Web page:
Big GiganticBig Gigantic
Big Gigantic are neither big nor gigantic at the moment, but they’re working on it. The Colorado-based duo of synthesist, saxophonist and producer Dominic Lalli and drummer Jeremy Salken, often called Big G, (coming to Track 29 on Friday) have a novel take on techno. On stage, the conservatory-trained saxophonist looks more like a DJ as he dances behind a bank of synthesizers creating a melodic counterpoint for his tenor sax. Salken, a deft and dynamic drummer, mostly maintains straight four-on-the-floor-dance beats, but every once in a while he breaks time following Lalli’s swirling synths in apparently improvised synth and drum skirmishes.
“We’re really getting closer and closer to finding a sound that mixes a lot of electronic sounds, but is a solid thing that is really us,” said Lalli in an interview in the Aspen Times. “It’ll be nice to get something in these kids’ ears that is new, but is really us.” That was more than a year ago. Judging from the shows excerpted on You Tube and their most recent album, Nocturnal, they’re edging toward an interesting hybrid. (Free downloads of all their albums are available on their website.) Combining electronic dance music’s fiercely rhythmic drive with Lalli’s free floating sax and synth melodies, the two often approach something like a mix of Pink Floyd and Skrillex. It doesn’t always work.
“Oh, a super smooth sax solo and live drumming,” asked one reviewer from Spin, considering whether to stop and listen to their set at Lollapalooza last summer. He wasn’t enthused—and despite being the only person anywhere on-line with a negative reaction to Big G, he had a point. Another reviewer noted that the duo, whose live shows have received almost uniformly rapturous reviews, is at times a tad dull in the studio. Part of the problem is their tendency (like many jam bands) to rely on a riff. They latch onto a catchy riff and then wear it out over endless repetitions. An audience hearing the tunes for the first time may enjoy the repetition, but on record it soon wears thin.
At times on the album it sounds as if the musicians are fighting with the beats, synths and bass drops driving the music. Techno works best when the energy of the beats is offset with relatively simple, often repetitious melodic lines. Lalli said he’s looking for “something solid.” On this album, that often means an uneasy mix of Herbie Hancock’s funky pop jazz dance tracks (like “Rockit,” an MTV staple in the early ’80s) with his edgy, experimental big band that expanded the boundaries of big band jazz from the late ’60s.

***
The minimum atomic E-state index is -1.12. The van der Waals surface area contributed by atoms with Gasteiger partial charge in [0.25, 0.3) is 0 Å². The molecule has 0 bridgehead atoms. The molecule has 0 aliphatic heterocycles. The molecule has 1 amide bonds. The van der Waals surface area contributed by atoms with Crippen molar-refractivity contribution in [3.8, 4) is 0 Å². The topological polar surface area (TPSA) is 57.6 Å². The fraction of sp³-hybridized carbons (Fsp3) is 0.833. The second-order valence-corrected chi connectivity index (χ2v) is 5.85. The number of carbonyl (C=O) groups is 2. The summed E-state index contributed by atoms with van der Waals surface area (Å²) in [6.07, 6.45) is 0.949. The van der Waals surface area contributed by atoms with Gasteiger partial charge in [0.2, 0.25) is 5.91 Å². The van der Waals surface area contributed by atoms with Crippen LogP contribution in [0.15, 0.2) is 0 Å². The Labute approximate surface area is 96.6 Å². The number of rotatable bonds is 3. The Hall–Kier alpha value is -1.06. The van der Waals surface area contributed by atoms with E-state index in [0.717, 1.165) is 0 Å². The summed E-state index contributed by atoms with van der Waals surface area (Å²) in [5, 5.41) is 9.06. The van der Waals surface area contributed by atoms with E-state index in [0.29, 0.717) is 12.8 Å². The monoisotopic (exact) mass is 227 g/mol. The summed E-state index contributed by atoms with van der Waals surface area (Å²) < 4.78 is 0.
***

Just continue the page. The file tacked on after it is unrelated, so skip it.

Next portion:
Lalli’s sax rides high in the mix over often densely layered combinations of horns, bubbling synths and rumbling bass lines energized by Salken’s powerful percussion. When it works, as on a track like “Its Goin’ Down,” it’s as headily danceable as the best rock and roll, but on tunes like “Heavyweight Champion” and “Hopscotch” it becomes ponderously top heavy. Ironically, it seems techno’s elephantine approach needs a light touch.
It often sounds as if they are feeling their way through on the album. It’s not until the second half that they start getting a handle on how this music works. Lalli has said in several interviews that he only recently began paying attention to techno. Before he and his then-roommate Salken began experimenting with electronica in 2008, Lalli had been playing Afrobeat-based jazz with The Motet. A number of tunes on the album, “All Nighter” for one, sound like a mix of Fela Ransome-Kuti’s airy Afrobeat big band’s massed horns mixed with techno’s skittering rhythms. The problem is that too often the two don’t mix very well. Afrobeat’s rangy organic swing feels airless and constricted in this context. Combining Afrobeat’s exuberance with techno’s manic drive should and sometimes does create a heady hybrid, but more often the two work against each other and the result is more enervating than exciting.
In concert, the duo plays in front of a backdrop of what one reviewer called “daring light show dynamics,” an essential element of most electronic dance music shows. The duo are dynamic live performers (witness their performance at the Fox Theatre in Boulder on You Tube) and when the material is as strong as “Eyes Closed” or “Stronger,” the closing tracks on the album, it’s a lot like Pink Floyd in their prime with the added excitement of booming bass drops and Salken’s masterful Charlie Watts-style drumming.
with Ana Sla
Friday, Nov. 30 • 8 p.m. • $17/$20
Track 29 • 1400 Market St.
(423) 558-0029 • track29.co
Richard Winham is the host and producer of WUTC-FM’s afternoon music program and has observed the Chattanooga music scene for more than 25 years.